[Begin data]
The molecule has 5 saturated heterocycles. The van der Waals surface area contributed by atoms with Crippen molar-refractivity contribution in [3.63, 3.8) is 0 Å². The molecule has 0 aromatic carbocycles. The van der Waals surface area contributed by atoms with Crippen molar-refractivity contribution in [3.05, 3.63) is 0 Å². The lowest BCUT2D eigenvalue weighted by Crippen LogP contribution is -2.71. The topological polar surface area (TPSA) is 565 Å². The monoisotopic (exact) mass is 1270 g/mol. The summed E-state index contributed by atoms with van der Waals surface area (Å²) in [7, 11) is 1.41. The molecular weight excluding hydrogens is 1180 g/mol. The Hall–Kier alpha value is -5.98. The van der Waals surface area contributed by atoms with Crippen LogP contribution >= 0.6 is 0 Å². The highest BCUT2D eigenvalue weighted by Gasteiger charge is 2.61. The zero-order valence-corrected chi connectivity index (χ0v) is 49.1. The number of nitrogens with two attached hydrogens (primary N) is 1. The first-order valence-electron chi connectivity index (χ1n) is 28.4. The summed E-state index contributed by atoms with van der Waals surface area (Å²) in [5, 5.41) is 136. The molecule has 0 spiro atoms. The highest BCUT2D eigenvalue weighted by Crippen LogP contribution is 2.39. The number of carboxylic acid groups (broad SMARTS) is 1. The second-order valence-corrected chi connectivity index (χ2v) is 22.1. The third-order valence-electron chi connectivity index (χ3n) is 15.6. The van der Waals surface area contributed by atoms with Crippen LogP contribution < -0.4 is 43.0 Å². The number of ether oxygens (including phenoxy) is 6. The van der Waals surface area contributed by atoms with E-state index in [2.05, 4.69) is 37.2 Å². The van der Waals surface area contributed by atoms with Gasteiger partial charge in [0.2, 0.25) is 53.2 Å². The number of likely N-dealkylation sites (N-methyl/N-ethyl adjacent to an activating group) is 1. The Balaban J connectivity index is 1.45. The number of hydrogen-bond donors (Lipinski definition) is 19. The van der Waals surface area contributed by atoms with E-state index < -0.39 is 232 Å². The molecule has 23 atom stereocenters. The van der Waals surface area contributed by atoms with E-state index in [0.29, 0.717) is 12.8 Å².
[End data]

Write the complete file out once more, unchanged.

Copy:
The molecule has 5 saturated heterocycles. The van der Waals surface area contributed by atoms with Crippen molar-refractivity contribution in [3.63, 3.8) is 0 Å². The molecule has 0 aromatic carbocycles. The van der Waals surface area contributed by atoms with Crippen molar-refractivity contribution in [3.05, 3.63) is 0 Å². The lowest BCUT2D eigenvalue weighted by Crippen LogP contribution is -2.71. The topological polar surface area (TPSA) is 565 Å². The monoisotopic (exact) mass is 1270 g/mol. The summed E-state index contributed by atoms with van der Waals surface area (Å²) in [7, 11) is 1.41. The molecular weight excluding hydrogens is 1180 g/mol. The Hall–Kier alpha value is -5.98. The van der Waals surface area contributed by atoms with Crippen LogP contribution >= 0.6 is 0 Å². The highest BCUT2D eigenvalue weighted by Gasteiger charge is 2.61. The zero-order valence-corrected chi connectivity index (χ0v) is 49.1. The number of nitrogens with two attached hydrogens (primary N) is 1. The first-order valence-electron chi connectivity index (χ1n) is 28.4. The summed E-state index contributed by atoms with van der Waals surface area (Å²) in [5, 5.41) is 136. The molecule has 0 spiro atoms. The highest BCUT2D eigenvalue weighted by Crippen LogP contribution is 2.39. The number of carboxylic acid groups (broad SMARTS) is 1. The second-order valence-corrected chi connectivity index (χ2v) is 22.1. The third-order valence-electron chi connectivity index (χ3n) is 15.6. The van der Waals surface area contributed by atoms with Crippen LogP contribution < -0.4 is 43.0 Å². The number of ether oxygens (including phenoxy) is 6. The van der Waals surface area contributed by atoms with E-state index in [2.05, 4.69) is 37.2 Å². The van der Waals surface area contributed by atoms with Gasteiger partial charge in [0.2, 0.25) is 53.2 Å². The number of likely N-dealkylation sites (N-methyl/N-ethyl adjacent to an activating group) is 1. The Balaban J connectivity index is 1.45. The number of hydrogen-bond donors (Lipinski definition) is 19. The van der Waals surface area contributed by atoms with E-state index < -0.39 is 232 Å². The molecule has 23 atom stereocenters. The van der Waals surface area contributed by atoms with E-state index in [0.29, 0.717) is 12.8 Å².